The inverted hammer candle has a small real body, a protracted upper wick, and little or no lower wick. It appears at the lowest of a downtrend and signals a possible bullish reversal. The extended upper wick suggests that the bulls are looking to increase the price. The validation of this movement will be confirmed or rejected through price action.
The inverted hammer should not be confused with the hammer. shooting star. Both candles have similar arrivals but have very different meanings. The shooting star is a bearish signal and seems at the top of an uptrend, while the inverted hammer is a bullish signal at the bottom of a downtrend
Advantages and limitations of the inverted hammer candle
Like all candlestick patterns, there are advantages and disadvantages to using the inverted hammer in a trading strategy:
- Favorable entry points: If the inverted hammer candle directly triggers the new uptrend, traders can enter the market at the beginning of the trend and capitalize on the full uptrend.
- Easy to identify: The inverted hammer candlestick is easy to identify on a table.
- Overconfidence in a single candlestick: The inverted hammer is a single candlestick, which represents price action. Completely relying on a single candle to reverse market momentum, disregarding additional supporting tests/indicators, can result in suboptimal results.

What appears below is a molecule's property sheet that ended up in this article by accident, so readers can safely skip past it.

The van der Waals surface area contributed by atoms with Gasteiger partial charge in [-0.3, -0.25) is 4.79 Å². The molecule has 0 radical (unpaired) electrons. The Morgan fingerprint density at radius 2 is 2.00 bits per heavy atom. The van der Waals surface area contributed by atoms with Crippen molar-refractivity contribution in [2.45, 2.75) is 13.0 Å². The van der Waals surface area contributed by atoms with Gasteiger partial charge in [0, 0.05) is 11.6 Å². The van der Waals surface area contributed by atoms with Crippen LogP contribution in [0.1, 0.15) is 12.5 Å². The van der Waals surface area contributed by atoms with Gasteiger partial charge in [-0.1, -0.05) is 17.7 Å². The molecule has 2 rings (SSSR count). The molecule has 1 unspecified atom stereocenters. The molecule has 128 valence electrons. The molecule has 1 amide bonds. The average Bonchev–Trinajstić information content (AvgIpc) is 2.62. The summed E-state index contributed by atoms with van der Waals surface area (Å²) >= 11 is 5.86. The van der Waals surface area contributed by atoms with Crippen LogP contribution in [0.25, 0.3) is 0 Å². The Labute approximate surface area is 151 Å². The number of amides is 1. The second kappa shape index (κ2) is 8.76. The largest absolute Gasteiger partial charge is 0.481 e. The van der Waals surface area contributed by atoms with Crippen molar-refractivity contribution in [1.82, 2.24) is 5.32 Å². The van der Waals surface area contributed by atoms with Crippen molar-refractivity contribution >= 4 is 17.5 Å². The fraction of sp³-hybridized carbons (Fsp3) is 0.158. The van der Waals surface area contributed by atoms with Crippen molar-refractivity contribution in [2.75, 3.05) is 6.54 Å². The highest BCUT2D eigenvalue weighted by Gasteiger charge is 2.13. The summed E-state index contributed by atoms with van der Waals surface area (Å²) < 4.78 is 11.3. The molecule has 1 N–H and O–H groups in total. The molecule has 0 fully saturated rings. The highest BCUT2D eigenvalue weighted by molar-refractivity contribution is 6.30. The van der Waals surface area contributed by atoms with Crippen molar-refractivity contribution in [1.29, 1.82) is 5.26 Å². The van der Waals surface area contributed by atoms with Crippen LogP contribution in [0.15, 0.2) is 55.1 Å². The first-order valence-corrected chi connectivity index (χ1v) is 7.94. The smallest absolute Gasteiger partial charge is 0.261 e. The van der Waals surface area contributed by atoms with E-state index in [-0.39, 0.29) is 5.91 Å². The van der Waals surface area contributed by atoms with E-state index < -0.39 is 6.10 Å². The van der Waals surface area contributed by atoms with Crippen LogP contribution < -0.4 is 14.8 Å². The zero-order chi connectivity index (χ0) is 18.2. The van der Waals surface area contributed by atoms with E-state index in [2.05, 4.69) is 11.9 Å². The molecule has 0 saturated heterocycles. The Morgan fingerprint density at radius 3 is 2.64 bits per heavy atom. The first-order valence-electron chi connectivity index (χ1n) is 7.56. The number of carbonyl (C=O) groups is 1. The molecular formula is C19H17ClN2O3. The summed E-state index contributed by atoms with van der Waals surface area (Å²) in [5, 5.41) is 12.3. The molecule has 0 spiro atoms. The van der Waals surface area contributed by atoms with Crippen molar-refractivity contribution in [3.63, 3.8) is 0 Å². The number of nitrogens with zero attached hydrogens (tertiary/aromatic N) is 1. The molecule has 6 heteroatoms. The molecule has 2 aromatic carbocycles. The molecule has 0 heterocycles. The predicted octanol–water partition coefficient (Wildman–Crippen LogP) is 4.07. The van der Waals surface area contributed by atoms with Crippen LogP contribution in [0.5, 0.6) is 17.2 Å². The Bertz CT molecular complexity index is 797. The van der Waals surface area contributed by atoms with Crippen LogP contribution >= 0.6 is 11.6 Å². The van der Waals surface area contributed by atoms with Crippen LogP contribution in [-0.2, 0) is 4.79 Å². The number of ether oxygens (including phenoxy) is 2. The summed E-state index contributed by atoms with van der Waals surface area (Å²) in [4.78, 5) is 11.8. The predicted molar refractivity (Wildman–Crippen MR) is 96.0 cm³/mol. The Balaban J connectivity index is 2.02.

- Short duration retracement: The inverted hammer candle may indicate a momentary increase in bullish price action that fails to turn into a longer-term trend reversal. This can happen if buyers are unable to maintain buying pressure amid a dominant downtrend.
Using the inverted hammer candlestick pattern in trading
Trading the inverted hammer candle involves much more than simply identifying the candle. Stock price and hammer candle location, when viewed within the existing trend, are the two crucial validating factors for this candlestick.
Trading the inverted hammer candlestick near a support line
Below is a GBP / USD Chart showing a downtrend consolidating at support. The appearance of the inverted hammer candle near the support provides the basis for the bullish reversal. Traders can place stops below the support line to limit downside risk in the event that the market moves in the opposite direction.
Targets can be placed at previous levels of resistance that result in a positive risk/reward ratio. Then the inverted hammer candle often signals a setback in the trend, and trends can persist for a long time, traders often identify multiple target levels or simply use an endpoint.
Further reading on trading Japanese candlestick patterns
- The inverted hammer candlestick pattern is just one of many candlestick patterns that traders need to know about. Increase your trading knowledge by learning the Top 10 candlestick patterns.
- Other bullish reversal patterns include bullish morning star, reverse head, and shoulders, and double bottom.
- If you are starting your forex trading journey, understanding is essential. how to read a candlestick chart
- To get acquainted with the basics of forex trading, take a look at our New to Forex guide.
For more information, visit https://finmaxbo.com/en/strategy/3810-hammer-candlestick-how-it-works.html.